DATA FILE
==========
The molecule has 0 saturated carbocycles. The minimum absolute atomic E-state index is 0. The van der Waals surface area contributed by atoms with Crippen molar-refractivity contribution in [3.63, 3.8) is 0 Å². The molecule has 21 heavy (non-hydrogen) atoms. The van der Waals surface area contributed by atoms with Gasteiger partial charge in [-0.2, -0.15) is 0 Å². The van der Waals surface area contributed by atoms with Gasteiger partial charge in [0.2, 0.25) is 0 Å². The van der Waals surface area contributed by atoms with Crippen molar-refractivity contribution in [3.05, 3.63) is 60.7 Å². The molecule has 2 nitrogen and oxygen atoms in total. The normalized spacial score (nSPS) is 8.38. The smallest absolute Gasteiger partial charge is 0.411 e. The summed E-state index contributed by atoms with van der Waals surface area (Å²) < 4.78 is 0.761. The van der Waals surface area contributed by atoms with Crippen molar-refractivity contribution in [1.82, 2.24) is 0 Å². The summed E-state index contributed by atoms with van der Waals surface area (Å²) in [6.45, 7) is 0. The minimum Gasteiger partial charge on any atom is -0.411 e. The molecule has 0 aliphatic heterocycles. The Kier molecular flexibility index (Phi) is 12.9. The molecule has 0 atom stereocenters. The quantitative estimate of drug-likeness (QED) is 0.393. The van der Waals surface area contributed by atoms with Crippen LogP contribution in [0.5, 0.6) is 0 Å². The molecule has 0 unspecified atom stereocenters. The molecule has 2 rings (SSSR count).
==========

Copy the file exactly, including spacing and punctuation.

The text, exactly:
The molecule has 0 saturated carbocycles. The minimum absolute atomic E-state index is 0. The van der Waals surface area contributed by atoms with Crippen molar-refractivity contribution in [3.63, 3.8) is 0 Å². The molecule has 21 heavy (non-hydrogen) atoms. The van der Waals surface area contributed by atoms with Gasteiger partial charge in [-0.2, -0.15) is 0 Å². The van der Waals surface area contributed by atoms with Gasteiger partial charge in [0.2, 0.25) is 0 Å². The van der Waals surface area contributed by atoms with Crippen molar-refractivity contribution in [3.05, 3.63) is 60.7 Å². The molecule has 2 nitrogen and oxygen atoms in total. The normalized spacial score (nSPS) is 8.38. The smallest absolute Gasteiger partial charge is 0.411 e. The summed E-state index contributed by atoms with van der Waals surface area (Å²) < 4.78 is 0.761. The van der Waals surface area contributed by atoms with Crippen molar-refractivity contribution in [1.82, 2.24) is 0 Å². The summed E-state index contributed by atoms with van der Waals surface area (Å²) in [6.45, 7) is 0. The minimum Gasteiger partial charge on any atom is -0.411 e. The molecule has 0 aliphatic heterocycles. The Kier molecular flexibility index (Phi) is 12.9. The molecule has 0 atom stereocenters. The quantitative estimate of drug-likeness (QED) is 0.393. The van der Waals surface area contributed by atoms with Crippen LogP contribution in [0.5, 0.6) is 0 Å². The molecule has 0 unspecified atom stereocenters. The molecule has 2 rings (SSSR count).